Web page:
Summary: Joshua, Pt 4


Once upon a time, there was an officer of the Royal Navy named Captain Bravado who showed no fear when facing his enemies. One day, while sailing the Seven Seas, his lookout spotted a pirate ship approaching, and the crew became frantic. Captain Bravado bellowed, “Bring me my red shirt!”

The first mate quickly retrieved the captain’s red shirt, and while wearing the brightly colored frock, the Captain led his crew into battle and defeated the mighty pirates. That evening, all the men sat around on deck recounting the triumph of earlier. One of them asked the Captain, “Sir, why did you call for your red shirt before battle?”

The Captain replied, “If I were to be wounded in the attack, the shirt would not show my blood. Thus, you men would continue to fight, unafraid.” All of the men sat and marveled at the courage of such a manly man’s man. As dawn came the next morning, the lookout spotted not one, not two, but TEN pirate ships approaching. The crew stared in worshipful silence at the Captain and waited for his usual orders.

Captain Bravado gazed with steely eyes upon the vast armada arrayed against his ship, and without fear, turned and calmly shouted, “Get me my brown pants (for peeing).”

Joshua had his work cut out for him. Jericho was Joshua’ first real battle since his appointment as the leader of the next generation of Israelites. So far, he had successfully commanded all tribes to enlist for battle (Josh 1:10-12), obtained a convincing spy report on Jericho and led Israel safely across Jordan River. Now the general was up against a wall, literally. As long as the gates were shut, no battle was possible. What should he command his army to do? Storm the gates, scale the walls or severe the supplies? What message did the Lord send to Joshua by visiting him at the brink of war, guaranteeing him victory in the fight and safeguarding the lives of all the Israelites?

What kind of soldiers and supplies do we need? What kind of war do we face and what sort weapons do we have? What is utmost important to know in a spiritual battle?

God is the Rightful Commander

13 Now when Joshua was near Jericho, he looked up and saw a man standing in front of him with a drawn sword in his hand. Joshua went up to him and asked, “Are you for us or for our enemies?” 14 “Neither,” he replied, “but as commander of the army of the LORD I have now come.” Then Joshua fell facedown to the ground in reverence, and asked him, “What message does my Lord have for his servant?” 15 The commander of the LORD’s army replied, “Take off your sandals, for the place where you are standing is holy.” And Joshua did so. (Josh 5:13-15)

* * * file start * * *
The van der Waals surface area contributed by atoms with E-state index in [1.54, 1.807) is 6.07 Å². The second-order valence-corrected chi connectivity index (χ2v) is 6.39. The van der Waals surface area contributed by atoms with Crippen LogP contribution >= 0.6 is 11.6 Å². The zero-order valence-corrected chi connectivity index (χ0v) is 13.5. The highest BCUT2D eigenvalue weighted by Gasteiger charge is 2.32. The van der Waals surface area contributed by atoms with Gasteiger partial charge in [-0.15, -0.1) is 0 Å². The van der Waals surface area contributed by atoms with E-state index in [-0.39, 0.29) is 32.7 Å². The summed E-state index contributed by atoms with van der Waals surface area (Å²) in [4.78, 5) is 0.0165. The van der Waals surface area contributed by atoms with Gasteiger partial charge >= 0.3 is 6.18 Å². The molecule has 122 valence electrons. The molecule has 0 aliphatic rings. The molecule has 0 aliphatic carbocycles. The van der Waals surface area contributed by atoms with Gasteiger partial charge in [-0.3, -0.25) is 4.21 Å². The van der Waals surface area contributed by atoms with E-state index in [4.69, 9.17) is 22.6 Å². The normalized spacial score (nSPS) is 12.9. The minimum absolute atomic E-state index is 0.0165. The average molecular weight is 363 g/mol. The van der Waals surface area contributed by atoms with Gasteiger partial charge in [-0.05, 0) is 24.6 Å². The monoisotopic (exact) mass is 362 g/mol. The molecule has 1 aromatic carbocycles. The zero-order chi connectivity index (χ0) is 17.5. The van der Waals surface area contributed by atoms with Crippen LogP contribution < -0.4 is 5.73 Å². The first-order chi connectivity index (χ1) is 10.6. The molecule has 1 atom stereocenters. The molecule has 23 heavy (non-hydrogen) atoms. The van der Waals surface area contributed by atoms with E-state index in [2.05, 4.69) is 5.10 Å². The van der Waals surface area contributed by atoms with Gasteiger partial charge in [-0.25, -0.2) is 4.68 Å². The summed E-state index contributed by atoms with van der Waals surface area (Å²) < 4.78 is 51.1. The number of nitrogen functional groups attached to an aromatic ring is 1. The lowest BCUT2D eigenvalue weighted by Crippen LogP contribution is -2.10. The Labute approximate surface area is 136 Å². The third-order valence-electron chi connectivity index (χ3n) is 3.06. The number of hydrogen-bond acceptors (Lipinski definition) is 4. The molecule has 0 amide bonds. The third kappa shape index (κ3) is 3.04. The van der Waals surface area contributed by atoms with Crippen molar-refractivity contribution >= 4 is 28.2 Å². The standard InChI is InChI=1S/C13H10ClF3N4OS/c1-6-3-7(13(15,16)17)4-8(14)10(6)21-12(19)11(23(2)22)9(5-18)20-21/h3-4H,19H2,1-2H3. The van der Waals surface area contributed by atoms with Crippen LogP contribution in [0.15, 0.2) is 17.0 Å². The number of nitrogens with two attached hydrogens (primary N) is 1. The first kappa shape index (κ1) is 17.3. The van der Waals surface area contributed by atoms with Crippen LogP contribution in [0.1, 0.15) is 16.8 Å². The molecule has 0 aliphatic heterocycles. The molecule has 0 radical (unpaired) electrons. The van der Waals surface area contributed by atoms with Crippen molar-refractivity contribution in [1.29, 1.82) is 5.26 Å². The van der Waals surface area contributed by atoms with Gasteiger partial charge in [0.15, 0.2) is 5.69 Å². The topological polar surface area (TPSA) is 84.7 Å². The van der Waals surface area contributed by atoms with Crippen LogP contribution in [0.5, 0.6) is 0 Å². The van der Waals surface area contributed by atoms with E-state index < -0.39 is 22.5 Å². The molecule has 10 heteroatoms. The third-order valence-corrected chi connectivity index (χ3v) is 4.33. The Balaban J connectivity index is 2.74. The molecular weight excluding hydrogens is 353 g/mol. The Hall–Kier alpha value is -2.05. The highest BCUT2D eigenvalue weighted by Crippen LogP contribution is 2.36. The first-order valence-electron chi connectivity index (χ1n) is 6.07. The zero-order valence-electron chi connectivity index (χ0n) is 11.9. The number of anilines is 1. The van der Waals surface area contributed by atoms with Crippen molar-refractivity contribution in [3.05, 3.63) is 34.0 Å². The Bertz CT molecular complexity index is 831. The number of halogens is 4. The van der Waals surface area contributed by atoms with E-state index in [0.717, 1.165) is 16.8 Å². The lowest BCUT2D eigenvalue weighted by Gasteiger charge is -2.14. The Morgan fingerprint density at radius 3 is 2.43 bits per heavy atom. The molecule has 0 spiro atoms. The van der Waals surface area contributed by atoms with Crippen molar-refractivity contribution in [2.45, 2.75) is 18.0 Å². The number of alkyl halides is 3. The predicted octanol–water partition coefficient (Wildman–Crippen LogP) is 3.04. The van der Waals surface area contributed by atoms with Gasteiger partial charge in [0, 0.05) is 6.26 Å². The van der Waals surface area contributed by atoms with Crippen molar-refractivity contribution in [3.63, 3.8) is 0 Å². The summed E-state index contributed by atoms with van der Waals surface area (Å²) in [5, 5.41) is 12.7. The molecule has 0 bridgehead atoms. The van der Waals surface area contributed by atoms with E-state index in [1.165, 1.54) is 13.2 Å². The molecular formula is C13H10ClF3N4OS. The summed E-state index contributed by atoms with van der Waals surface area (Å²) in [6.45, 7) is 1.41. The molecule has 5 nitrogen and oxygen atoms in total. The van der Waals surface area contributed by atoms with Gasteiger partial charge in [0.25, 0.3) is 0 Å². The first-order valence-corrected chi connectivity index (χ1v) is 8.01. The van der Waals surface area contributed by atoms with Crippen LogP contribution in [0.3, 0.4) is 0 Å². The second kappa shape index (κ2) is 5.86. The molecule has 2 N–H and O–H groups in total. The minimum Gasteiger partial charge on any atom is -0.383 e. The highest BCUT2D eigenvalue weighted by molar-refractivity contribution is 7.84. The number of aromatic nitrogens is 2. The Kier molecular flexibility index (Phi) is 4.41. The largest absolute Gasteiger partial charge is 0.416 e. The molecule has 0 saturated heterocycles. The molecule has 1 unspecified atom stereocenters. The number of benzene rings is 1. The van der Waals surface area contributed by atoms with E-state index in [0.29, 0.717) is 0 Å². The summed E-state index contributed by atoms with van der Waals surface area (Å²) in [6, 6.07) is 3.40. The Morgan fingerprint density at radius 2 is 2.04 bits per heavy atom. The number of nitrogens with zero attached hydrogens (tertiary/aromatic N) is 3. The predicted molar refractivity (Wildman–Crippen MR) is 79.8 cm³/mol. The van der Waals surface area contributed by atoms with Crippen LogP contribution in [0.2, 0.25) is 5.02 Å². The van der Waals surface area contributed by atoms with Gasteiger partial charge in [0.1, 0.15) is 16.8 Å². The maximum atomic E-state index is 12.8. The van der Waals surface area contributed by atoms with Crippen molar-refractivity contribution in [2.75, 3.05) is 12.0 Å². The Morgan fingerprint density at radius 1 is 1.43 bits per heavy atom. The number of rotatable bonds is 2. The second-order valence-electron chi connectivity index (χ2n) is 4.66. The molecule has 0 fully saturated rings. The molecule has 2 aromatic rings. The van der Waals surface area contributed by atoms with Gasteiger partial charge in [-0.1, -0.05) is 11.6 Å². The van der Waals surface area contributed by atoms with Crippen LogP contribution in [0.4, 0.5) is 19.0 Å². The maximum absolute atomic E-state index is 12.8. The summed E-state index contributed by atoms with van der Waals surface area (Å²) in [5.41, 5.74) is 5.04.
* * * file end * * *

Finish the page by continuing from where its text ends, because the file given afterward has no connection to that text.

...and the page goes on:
One of the most renowned Chinese fables is the story of the fox’s impersonation of a tiger’s might. One day a hungry tiger caught a fox for lunch in the forest, but the fox howled, “You cannot eat me. Heaven has appointed me the king of the jungle. If you don’t believe me, follow me around and see how the jungle creatures fear my presence.”

The tiger took the fox’s challenge and followed closely the fox that was leading the way, so as to observe the animals’ movements in the presence of the fox. Of course the animals scampered for their lives upon seeing the tiger. Seeing the dramatic reaction of the creatures indeed surprised the tiger who did not realize that his presence was the sole cause and only reason for the commotion and flight.

The fox took the opportunity to say: “Didn’t I tell you they fear me?” The tiger acknowledged, “You truly have influence in the forest. Everyone fled at your presence!” The tiger then stuck to his agreement and let the fox go, not wanting to harm such a popular and central forest figure.

Like people God had chosen for a task so far – Abraham, Isaac, Jacob and Moses, Joshua’s understanding of God was inadequate, incomplete and imperfect. He had a warrior mentality, a hero complex and a general’s bravado. His thoughts were fixated on clearing all obstacles, crushing the opposition and advancing his troops. The outcome of this “win at all cost” state of mind and way of thinking was that a stranger was either a recruit or an enemy to him. He was ready for combat but he could not differentiate if a man was from his camp or from the opposite camp or the heavenly camp. It did not occur to him that an enemy would have already attacked him instead of answering questions, that God made the first move to approach him even though it seemed like Joshua came near and that he was to speak only when he was spoken to.

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